Our bees and wasps

These are some of the bumblebees we've seen in our yard. And here are other bees and wasps.

Bumble bee
 ©Janet Allen Bumble bee

There are lots of kinds of bumble bees. I enjoy hearing their buzzing as they work, work, work. They're great pollinators, especially for crops such as tomatoes, which benefit from their special buzz pollination, in which they disengage their wing muscles. I also like to see their pollen basket attached to their legs. We've enjoyed watching them raise their young in our yard, generally in the ground, but once in our garage. The colony never gets very large and starts from scratch each year since only the queens overwinter.

Black and gold bumble bee
(Bombus auricomus)
 ©Janet Allen Black and gold

I used to think that all bumble bees looked alike, but I've slowly begun to distinguish different ones. When I saw this one, I knew that it was different than others I had seen. It turns out that this is an uncommon species, so I'm glad I had a chance to observe it. And I'm glad that we had enough habitat resources that it was able to be in our yard.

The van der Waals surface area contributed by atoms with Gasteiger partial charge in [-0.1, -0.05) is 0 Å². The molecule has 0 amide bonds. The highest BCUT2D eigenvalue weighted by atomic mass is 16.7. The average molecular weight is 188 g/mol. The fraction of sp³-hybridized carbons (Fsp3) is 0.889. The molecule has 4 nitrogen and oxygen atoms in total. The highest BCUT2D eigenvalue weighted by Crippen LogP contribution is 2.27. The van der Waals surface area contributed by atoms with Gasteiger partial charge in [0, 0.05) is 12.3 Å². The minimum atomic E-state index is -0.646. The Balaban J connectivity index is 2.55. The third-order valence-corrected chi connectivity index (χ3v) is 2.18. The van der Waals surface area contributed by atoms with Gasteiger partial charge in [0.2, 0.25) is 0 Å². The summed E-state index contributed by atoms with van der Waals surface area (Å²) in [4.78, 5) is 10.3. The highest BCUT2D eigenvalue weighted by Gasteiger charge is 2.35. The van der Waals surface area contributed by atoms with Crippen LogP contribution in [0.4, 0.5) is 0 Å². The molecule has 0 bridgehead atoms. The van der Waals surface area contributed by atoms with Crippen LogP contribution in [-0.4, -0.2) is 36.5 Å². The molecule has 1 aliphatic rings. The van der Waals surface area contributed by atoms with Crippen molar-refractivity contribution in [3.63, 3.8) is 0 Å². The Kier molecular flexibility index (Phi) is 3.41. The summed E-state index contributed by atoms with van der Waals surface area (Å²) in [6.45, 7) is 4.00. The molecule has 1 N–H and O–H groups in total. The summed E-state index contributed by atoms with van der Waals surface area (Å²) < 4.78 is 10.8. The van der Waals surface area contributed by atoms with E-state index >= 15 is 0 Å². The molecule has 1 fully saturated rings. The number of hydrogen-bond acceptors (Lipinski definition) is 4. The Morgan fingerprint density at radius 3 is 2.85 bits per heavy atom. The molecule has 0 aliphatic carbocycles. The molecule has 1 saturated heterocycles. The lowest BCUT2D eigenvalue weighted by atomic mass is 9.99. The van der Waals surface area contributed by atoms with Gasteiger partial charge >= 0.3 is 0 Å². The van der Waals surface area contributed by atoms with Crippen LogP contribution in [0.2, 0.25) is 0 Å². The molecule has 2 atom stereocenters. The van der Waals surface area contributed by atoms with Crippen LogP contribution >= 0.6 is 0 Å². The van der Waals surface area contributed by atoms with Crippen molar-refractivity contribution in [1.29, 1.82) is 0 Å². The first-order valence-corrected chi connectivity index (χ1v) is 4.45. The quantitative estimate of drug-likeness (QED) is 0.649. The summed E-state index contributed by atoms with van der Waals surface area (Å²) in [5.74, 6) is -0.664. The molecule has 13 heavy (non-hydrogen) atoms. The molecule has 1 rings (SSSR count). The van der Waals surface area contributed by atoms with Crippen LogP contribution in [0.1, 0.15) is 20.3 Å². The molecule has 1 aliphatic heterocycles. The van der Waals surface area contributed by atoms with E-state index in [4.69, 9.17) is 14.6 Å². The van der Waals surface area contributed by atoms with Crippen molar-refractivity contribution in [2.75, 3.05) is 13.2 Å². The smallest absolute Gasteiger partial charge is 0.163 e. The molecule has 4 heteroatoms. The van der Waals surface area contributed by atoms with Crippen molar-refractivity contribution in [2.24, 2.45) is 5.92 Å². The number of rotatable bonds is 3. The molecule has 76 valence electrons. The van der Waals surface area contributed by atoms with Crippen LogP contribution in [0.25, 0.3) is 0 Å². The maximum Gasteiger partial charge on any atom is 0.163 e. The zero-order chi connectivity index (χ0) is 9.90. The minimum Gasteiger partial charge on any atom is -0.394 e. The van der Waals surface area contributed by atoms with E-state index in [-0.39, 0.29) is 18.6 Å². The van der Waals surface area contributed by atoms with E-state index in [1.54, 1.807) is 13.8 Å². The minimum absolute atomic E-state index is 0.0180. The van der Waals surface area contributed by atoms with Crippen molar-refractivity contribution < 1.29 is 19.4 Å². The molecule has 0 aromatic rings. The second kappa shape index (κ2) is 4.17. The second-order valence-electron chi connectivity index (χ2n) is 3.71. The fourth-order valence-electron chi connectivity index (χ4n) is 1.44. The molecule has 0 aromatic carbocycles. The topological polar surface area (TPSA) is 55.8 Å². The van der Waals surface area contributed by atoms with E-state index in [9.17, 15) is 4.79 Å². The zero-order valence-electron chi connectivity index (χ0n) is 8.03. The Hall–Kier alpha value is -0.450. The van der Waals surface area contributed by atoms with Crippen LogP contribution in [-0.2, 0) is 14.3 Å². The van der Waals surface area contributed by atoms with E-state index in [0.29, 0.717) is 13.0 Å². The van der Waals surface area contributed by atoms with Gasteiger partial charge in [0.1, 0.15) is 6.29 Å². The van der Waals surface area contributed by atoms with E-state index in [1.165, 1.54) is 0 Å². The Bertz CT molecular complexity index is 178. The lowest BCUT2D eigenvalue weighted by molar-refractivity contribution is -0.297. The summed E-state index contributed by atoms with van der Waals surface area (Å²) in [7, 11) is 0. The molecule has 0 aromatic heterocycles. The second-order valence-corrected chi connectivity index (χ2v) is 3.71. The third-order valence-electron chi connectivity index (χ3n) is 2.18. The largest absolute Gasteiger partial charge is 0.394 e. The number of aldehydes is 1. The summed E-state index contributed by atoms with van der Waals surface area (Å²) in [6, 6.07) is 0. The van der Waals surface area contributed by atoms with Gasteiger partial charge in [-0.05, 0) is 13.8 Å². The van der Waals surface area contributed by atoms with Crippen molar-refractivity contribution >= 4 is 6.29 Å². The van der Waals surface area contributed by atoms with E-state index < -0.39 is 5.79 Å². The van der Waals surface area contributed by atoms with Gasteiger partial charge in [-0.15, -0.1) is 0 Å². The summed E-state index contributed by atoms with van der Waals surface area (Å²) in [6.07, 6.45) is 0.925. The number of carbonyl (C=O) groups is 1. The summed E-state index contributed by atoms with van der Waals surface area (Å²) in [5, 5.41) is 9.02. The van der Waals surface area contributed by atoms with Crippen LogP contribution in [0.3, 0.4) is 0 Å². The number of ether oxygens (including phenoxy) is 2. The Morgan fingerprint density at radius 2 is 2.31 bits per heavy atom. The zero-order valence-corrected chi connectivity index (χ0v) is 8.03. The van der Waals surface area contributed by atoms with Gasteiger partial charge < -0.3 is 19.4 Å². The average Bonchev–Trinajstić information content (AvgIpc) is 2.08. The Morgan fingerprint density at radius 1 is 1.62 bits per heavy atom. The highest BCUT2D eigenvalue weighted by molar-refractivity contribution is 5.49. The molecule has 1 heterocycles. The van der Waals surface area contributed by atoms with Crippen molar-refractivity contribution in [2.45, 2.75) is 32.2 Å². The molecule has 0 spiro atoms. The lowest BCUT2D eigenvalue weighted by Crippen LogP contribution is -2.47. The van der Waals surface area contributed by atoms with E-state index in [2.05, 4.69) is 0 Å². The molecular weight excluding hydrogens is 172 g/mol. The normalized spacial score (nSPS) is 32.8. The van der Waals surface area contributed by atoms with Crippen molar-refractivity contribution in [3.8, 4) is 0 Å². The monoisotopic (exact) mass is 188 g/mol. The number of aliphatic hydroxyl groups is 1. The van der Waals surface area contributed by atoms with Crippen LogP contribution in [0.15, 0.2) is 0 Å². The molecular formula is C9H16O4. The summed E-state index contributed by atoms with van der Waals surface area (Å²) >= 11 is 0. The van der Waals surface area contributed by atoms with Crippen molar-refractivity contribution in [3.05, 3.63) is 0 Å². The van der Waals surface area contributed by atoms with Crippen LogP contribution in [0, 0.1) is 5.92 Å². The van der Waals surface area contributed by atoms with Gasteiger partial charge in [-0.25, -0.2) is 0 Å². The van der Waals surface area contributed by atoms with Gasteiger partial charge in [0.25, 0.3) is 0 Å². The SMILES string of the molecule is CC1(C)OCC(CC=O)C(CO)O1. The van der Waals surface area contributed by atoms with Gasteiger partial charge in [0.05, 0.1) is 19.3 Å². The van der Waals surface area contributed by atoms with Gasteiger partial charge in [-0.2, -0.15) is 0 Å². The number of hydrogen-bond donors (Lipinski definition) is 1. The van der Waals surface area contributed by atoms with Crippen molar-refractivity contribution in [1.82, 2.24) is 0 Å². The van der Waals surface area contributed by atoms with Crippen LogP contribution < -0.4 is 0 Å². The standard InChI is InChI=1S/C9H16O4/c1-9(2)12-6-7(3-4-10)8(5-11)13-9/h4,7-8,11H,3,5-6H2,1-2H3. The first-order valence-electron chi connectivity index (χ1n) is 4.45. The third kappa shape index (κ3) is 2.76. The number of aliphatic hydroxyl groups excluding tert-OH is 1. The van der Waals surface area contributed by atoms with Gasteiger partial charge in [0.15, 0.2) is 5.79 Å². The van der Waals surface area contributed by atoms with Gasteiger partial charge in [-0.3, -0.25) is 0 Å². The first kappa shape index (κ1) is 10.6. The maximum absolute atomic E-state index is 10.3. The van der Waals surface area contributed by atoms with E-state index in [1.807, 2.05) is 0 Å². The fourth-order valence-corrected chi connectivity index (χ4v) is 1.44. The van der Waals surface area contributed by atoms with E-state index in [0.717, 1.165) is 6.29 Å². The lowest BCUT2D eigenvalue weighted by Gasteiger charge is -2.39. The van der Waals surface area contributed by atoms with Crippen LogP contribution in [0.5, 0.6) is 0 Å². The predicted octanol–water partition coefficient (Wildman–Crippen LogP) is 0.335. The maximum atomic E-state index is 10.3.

Thanks to Bumble Bee Watch, I identified this bee.

Two-spotted bumble bee
(Bombus bimaculatus)
 ©Janet Allen Two-spotted

Thanks to Bumble Bee Watch, I identified this bee.

Common eastern bumble bee
(Bombus impatiens)
 ©Janet Allen Common Eastern bumble bee

Thanks to Bumble Bee Watch, I identified this bee.

Without our bumble bees, we wouldn't have nearly the crop of blueberries that we have!

According to BugGuide.net, its habitats are very general from intensively farmed areas to urban areas. It also remains abundant in the fall after other species have declined. It also notes that "very large numbers visit Solidago [goldenrod] and other composites in the late summer and fall."